2000 of the worlds' fittest human beings are about to compete in the Ironman World Championship
“Swim 2.4 miles! Bike 112 miles! Run 26.2 miles! Brag for the rest of your life!”
That was the sign-off line of a three-page document given out to 15 masochistic souls who assembled in Hawaii 40 years ago for the world’s first ever Ironman triathlon.
The event was the brainchild of Honolulu-based couple Judy and John Collins, for whom one endurance race clearly wasn’t enough. They duly combined the Waikiki Roughwater Swim, Around-Oahu Bike Race and Honolulu Marathon into one frankly ludicrous event.
Miraculously the competitors not only finished, they came back for more. Three years later the race moved from Waikiki to Kailua-Kona on Hawaii’s Big Island, which has remained to this day the spiritual home of the world’s least likely sporting obsession.
On Saturday October 13, the same venue will host the Ironman World Championship, featuring 2,000 of the fittest human beings from all over the world.
Germany’s Jan Frodeno has won two of the last three world titles, and he also set the Ironman world record in 2016, completing the whole thing in 7 hours 35 minutes 39 seconds. Make no mistake, this is one mighty human being. Yet Frodeno is adamant that even in this ultimate physical field, the secret is not in his muscles but in his head.
“It’s much harder on the mind than the body,” insists Frodeno. “Of course you have to be fit, but all the competitors are fit, they’ve all got great VO2 maxes (which measures a body’s rate of oxygen consumption) and all that. So it’s in the mind that victory is won or lost.
It’s you against yourself and the elements
“It’s less about strength than concentration. The main challenge to the Ironman is in attitude and mental strength. It’s you against yourself and the elements. No one can hold their focus for eight hours – unless you’re the Dalai Lama. With fatigue you go through so many ups and downs and find yourself dipping in and out, so it’s a fine art to get back to that focus.
“You overweigh negative thoughts with positive thoughts, using self-talk to control your emotions and let them control your muscles. For weeks after an Ironman I find myself hearing voices because I’m mentally so exhausted.”
Few of us can even compute the level of physical exhaustion we’d experience after an Ironman. To be honest it’s hard enough just reading about it… But we all know what mental exhaustion feels like – even if it is just the result of a long day sat at a desk or a late night of fun. Endurance athletes need to control any urge to give up to have any chance of keeping competitors at bay.
“I’ve learned it is an ongoing process, all the time,” adds Frodeno. “I do my mental training while I’m out doing the physical training. Of course when I’m sitting reading a book, it all helps. I worked with sports psychologists, read a lot of books, did yoga, all the classic things. In the end it made me realise the best psychologist is myself. I train a lot on my own and once you know how to be honest with yourself, no one can analyse your mind quite like you can.
“When you’re doing hard training sessions you have to talk yourself through it. You engulf yourself in conversation and it becomes an inner circle. What you expect from a session decides the outcome as well. If you think it will be easy, your expectation is totally different compared to going into it thinking it’s going to be the hardest session of your life. Funnily enough it always turns out to be the opposite… and your mind is a wonderfully powerful thing to turn pain into nothing.”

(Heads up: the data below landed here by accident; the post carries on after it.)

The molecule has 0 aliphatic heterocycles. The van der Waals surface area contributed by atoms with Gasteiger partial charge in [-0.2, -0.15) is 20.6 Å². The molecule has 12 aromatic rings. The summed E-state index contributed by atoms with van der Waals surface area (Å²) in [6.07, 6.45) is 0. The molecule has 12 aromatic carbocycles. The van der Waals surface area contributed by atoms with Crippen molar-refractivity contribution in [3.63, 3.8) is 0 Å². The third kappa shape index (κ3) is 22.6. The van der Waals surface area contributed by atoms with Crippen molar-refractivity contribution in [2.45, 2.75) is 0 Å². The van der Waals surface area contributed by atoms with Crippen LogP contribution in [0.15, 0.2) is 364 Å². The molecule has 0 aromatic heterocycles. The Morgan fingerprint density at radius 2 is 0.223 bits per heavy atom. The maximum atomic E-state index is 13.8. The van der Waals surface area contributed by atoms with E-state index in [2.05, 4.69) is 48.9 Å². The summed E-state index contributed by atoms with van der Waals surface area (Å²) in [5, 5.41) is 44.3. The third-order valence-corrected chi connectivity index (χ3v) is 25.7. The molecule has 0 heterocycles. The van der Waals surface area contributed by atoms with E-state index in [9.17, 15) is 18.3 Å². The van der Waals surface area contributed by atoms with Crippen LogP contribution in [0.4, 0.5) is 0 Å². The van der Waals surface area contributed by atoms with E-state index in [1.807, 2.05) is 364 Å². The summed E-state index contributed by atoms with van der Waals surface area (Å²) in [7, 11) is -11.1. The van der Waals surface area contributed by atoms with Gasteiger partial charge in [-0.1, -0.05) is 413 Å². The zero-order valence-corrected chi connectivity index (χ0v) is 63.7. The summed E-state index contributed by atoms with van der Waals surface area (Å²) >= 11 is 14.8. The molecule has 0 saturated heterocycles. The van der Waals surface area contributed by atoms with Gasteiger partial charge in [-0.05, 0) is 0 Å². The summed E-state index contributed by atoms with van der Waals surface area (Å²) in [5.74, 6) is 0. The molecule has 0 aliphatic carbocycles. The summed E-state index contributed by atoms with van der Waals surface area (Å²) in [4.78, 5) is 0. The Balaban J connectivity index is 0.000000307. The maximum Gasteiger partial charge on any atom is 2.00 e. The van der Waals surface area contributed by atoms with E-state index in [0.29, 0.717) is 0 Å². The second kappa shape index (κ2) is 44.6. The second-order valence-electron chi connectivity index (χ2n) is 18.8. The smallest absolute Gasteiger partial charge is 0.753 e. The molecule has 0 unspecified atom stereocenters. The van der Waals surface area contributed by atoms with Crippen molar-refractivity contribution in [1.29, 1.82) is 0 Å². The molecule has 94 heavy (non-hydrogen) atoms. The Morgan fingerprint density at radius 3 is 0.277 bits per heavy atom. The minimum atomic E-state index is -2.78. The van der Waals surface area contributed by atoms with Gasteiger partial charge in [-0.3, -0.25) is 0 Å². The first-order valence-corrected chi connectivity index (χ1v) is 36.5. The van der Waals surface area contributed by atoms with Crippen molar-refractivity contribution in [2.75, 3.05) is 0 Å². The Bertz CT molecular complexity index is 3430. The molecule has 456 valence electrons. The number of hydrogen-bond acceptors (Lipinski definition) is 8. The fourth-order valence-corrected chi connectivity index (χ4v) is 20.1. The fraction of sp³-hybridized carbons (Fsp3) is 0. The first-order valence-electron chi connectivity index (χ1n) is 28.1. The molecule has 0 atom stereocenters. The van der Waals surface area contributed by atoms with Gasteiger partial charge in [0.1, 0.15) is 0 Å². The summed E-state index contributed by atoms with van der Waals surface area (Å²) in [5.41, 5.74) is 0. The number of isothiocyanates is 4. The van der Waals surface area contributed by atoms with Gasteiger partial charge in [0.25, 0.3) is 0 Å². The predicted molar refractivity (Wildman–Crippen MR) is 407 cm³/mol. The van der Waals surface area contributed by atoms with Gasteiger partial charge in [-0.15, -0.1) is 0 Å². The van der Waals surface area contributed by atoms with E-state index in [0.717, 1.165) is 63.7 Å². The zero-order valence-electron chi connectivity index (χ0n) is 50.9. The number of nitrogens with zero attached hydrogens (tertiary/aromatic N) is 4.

Born in Cologne, Frodeno grew up in South Africa and began his sporting life as a swimmer before returning to Germany to start a competitive career in the ‘regular’ triathlon, a mere sprint by comparison (1.5km swim, 40km bike and 10km run). He wasn’t the favourite heading to the Beijing Olympics in 2008 but on the day after his 27th birthday he took gold in a sprint finish.
Frodeno has been hooked on these ever-increasing challenges ever since. He won the Half-Ironman World Championship in South Africa last month, and he would have been heading to Kailua-Kona as one of the big favourites, but for a stress fracture of his hip that has ruled him out this time.
That potentially leaves the path clear for his fellow countrymen Sebastian Kienle (2014 winner) and Patrick Lange (2017 winner) to make it a five-year winning streak for Germany. But first they will have to see off the rest of the world’s fittest humans, not to mention the battle with their own minds. While the pain is hard for most of us to compute, Frodeno insists the payback is a feeling unlike no other…
“I like to call it floating,” he smiles. “Really it’s an empty state of nothingness. I’m not thinking of five seconds before or what’s happening in the afternoon, I’m just thinking of that very moment. That’s what I call being ‘in the Zone’.
“It’s like the old trick of staring at a candle, but when you do it during movement it’s wonderful because you are just absorbing everything around you in that moment. It’s where I try to get but to be honest I can’t hold it too long because everything has to be perfect in that moment too. I’ve had it at the Olympics and for very brief moments in an Ironman. I might get it once a month when everything comes together. But it’s what I look for every day and in every session and I’ll keep searching for it.”
Clyde Brolin is the author of In The Zone: How Champions Think and Win Big